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Every Wendy's Dipping Sauce, Ranked

Which of the tangy, spicy, and sweet options will be crowned the most dippable? We sampled them all in a quest to find out.

Picture this: You roll through the fast food drive-thru after a long day to grab a bite. After waiting in a frustratingly long and slow line, you order your meal and receive that paper bag full of goodies. You race home and sit down to your feast, only to discover the restaurant forgot your dipping sauce—an utter catastrophe.

Sauce can seem like a trivial part of the meal or an afterthought during the ordering process, but it can also change your meal experience. No one knows this better than Wendy's. The chain offers a curated collection of dips because, in its own words, "everything is better slathered in something." It's hard to disagree.

There are five different sauce options at Wendy's to pair with your nuggets—or "nuggs," as Wendy's affectionately calls them. This is one less sauce option than McDonald's and Burger King offers. Wendy's covers its bases by offering familiar favorites such as ranch, barbecue, honey mustard, and sweet and sour. It also kicks things up a few notches with its latest addition, ghost pepper ranch.

Historically, all of Wendy's dipping sauces have been well-received. Which one stands out from the crowd as the sauciest and tastiest? With an order of nuggs at the ready, I tried all five options to find out. Let's get dunking.

BBQ Sauce

wendys bbq dipping sauce with nuggets spilled out on a table.
Photo: Megan Hageman/Eat This, Not That!
Nutrition: (Per Packet):
Calories: 80
Fat: 0 g (Saturated Fat: 0 g)
Sodium: 260 mg
Carbs: 21 g (Fiber: 1 g, Sugar: 18 g)
Protein: 2 g

Most barbecue sauce recipes start with some combination of vinegar, tomato paste or sauce, brown sugar, Worcestershire, and often molasses. With the same core makeup, you may wonder how every sauce tastes wildly different from the last. With barbecue sauce, the magic is in the spices and other secret ingredients. If you visit an authentic barbecue joint, you'll taste different flavor profiles at work, ranging from sweet to smokey to spicy. At a fast food chain like Wendy's, there is one option and one chance to impress.

The look: Not as dark as other barbecue sauces I've seen. I would say it's more medium copper than brown. It's sufficiently thick and gloopy.

The taste: The smell is strong and smoky. The taste is reminiscent of a honey barbecue, even though honey is not a listed ingredient, just sugar and molasses. I kept going back for more, waiting for a bolder taste to materialize, but it never came. Barbecue sauce is not typically my top pick, so I may be slightly biased. But there isn't anything spectacular going on, and the flavor pales in comparison to many other sharp and flavorsome barbecue sauces I've tried.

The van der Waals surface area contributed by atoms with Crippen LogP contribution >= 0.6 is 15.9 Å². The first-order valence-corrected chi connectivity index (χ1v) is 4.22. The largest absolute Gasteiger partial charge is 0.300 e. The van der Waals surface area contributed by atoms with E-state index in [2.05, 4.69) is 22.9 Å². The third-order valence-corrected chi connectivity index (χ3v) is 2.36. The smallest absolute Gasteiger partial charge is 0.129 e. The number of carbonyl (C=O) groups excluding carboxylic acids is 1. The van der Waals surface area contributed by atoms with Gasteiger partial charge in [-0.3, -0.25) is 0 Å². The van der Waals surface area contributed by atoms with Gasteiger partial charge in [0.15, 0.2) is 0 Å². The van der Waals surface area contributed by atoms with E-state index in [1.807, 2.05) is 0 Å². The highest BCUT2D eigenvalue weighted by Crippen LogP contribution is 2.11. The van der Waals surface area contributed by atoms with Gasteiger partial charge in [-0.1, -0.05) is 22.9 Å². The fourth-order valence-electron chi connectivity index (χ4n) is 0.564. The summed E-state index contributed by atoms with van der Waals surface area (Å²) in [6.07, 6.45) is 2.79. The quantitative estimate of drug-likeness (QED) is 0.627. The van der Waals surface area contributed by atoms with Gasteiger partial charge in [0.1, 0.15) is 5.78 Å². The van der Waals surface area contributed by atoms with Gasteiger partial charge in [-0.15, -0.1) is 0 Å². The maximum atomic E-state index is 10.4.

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Ghost Pepper Ranch

wendy's ghost pepper sauce with nuggets spilled out on a table.
Photo: Megan Hageman/Eat This, Not That!
Nutrition: (Per Packet):
Calories: 200
Fat: 21 g (Saturated Fat: 3.5 g)
Sodium: 350 mg
Carbs: 3 g (Fiber: 0 g, Sugar: 1 g)
Protein: 1 g

Wendy's introduced ghost pepper ranch sauce in 2021, edging out the chain's former red-hot sauce, the creamy Sriracha. This swap caused controversy at the time. As someone who is somewhat averse to foods that burn my mouth, I steered clear of the debates.

Fast-forward to me being wary of trying this sauce for the first time. Ghost peppers sit around 1 million Scoville heat units and were once known as the world's hottest peppers. Wendy's warning that it's a sauce "so good—and hot—it'll make you cry" did not boost my confidence.

The look: Like a spicy mayo but with a thicker, stickier consistency. Tiny black and orange flecks dance around the small plastic container, taunting me with the promise of spice.

The taste: Sneakily fiery. At first, it tastes like your average, everyday ranch. I thought I was in the clear. The heat caught up to me when I was about to go in for another dunk. It's more of a slow burn and nothing I couldn't handle–comparable to the spice level of medium or maybe hot Buffalo wings. My issue with the sauce is that it needs more character. It's just ranch with a zing. No pepper taste or complementary spices are at work to give it a much-needed flavor boost.

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Honey Mustard

wendy's honey mustard dipping sauce with nuggets spilled out on a table.
Photo: Megan Hageman/Eat This, Not That!
Nutrition: (Per Packet):